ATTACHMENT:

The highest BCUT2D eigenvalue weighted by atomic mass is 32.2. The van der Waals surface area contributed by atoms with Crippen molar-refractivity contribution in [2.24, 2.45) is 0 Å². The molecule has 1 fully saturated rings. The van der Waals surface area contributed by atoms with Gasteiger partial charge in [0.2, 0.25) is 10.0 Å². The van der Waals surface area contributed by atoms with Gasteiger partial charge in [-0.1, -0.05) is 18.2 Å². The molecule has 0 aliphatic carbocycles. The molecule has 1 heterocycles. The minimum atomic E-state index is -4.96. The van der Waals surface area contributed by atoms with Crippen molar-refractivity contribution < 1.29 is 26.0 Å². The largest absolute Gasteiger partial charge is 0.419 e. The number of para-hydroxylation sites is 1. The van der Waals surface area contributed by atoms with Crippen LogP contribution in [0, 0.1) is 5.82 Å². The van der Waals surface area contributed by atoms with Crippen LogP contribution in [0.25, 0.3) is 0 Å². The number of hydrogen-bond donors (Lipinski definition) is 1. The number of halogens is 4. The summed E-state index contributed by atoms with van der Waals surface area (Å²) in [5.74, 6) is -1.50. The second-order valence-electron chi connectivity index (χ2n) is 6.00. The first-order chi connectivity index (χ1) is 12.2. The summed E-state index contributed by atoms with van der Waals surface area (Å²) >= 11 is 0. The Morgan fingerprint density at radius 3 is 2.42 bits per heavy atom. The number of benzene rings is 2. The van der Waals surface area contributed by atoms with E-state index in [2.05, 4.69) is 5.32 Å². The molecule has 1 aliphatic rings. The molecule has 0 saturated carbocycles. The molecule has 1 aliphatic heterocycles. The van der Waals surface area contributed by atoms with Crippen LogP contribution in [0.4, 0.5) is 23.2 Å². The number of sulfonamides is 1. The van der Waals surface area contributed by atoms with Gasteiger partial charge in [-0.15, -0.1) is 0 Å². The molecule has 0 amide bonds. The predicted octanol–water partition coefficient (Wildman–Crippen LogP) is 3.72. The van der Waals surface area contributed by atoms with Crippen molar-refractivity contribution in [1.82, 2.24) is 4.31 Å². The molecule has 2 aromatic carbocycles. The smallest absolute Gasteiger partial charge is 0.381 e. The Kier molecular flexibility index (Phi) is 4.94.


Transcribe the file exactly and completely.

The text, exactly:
The highest BCUT2D eigenvalue weighted by atomic mass is 32.2. The van der Waals surface area contributed by atoms with Crippen molar-refractivity contribution in [2.24, 2.45) is 0 Å². The molecule has 1 fully saturated rings. The van der Waals surface area contributed by atoms with Gasteiger partial charge in [0.2, 0.25) is 10.0 Å². The van der Waals surface area contributed by atoms with Gasteiger partial charge in [-0.1, -0.05) is 18.2 Å². The molecule has 0 aliphatic carbocycles. The molecule has 1 heterocycles. The minimum atomic E-state index is -4.96. The van der Waals surface area contributed by atoms with Crippen molar-refractivity contribution < 1.29 is 26.0 Å². The largest absolute Gasteiger partial charge is 0.419 e. The number of para-hydroxylation sites is 1. The van der Waals surface area contributed by atoms with Crippen LogP contribution in [0, 0.1) is 5.82 Å². The van der Waals surface area contributed by atoms with Crippen LogP contribution in [0.25, 0.3) is 0 Å². The number of hydrogen-bond donors (Lipinski definition) is 1. The number of halogens is 4. The summed E-state index contributed by atoms with van der Waals surface area (Å²) in [5.74, 6) is -1.50. The second-order valence-electron chi connectivity index (χ2n) is 6.00. The first-order chi connectivity index (χ1) is 12.2. The summed E-state index contributed by atoms with van der Waals surface area (Å²) >= 11 is 0. The Morgan fingerprint density at radius 3 is 2.42 bits per heavy atom. The number of benzene rings is 2. The van der Waals surface area contributed by atoms with E-state index in [2.05, 4.69) is 5.32 Å². The molecule has 1 aliphatic rings. The molecule has 0 saturated carbocycles. The molecule has 1 aliphatic heterocycles. The van der Waals surface area contributed by atoms with Crippen LogP contribution in [0.4, 0.5) is 23.2 Å². The number of sulfonamides is 1. The van der Waals surface area contributed by atoms with Gasteiger partial charge in [-0.15, -0.1) is 0 Å². The molecule has 0 amide bonds. The predicted octanol–water partition coefficient (Wildman–Crippen LogP) is 3.72. The van der Waals surface area contributed by atoms with Crippen molar-refractivity contribution in [1.82, 2.24) is 4.31 Å². The molecule has 2 aromatic carbocycles. The smallest absolute Gasteiger partial charge is 0.381 e. The Kier molecular flexibility index (Phi) is 4.94.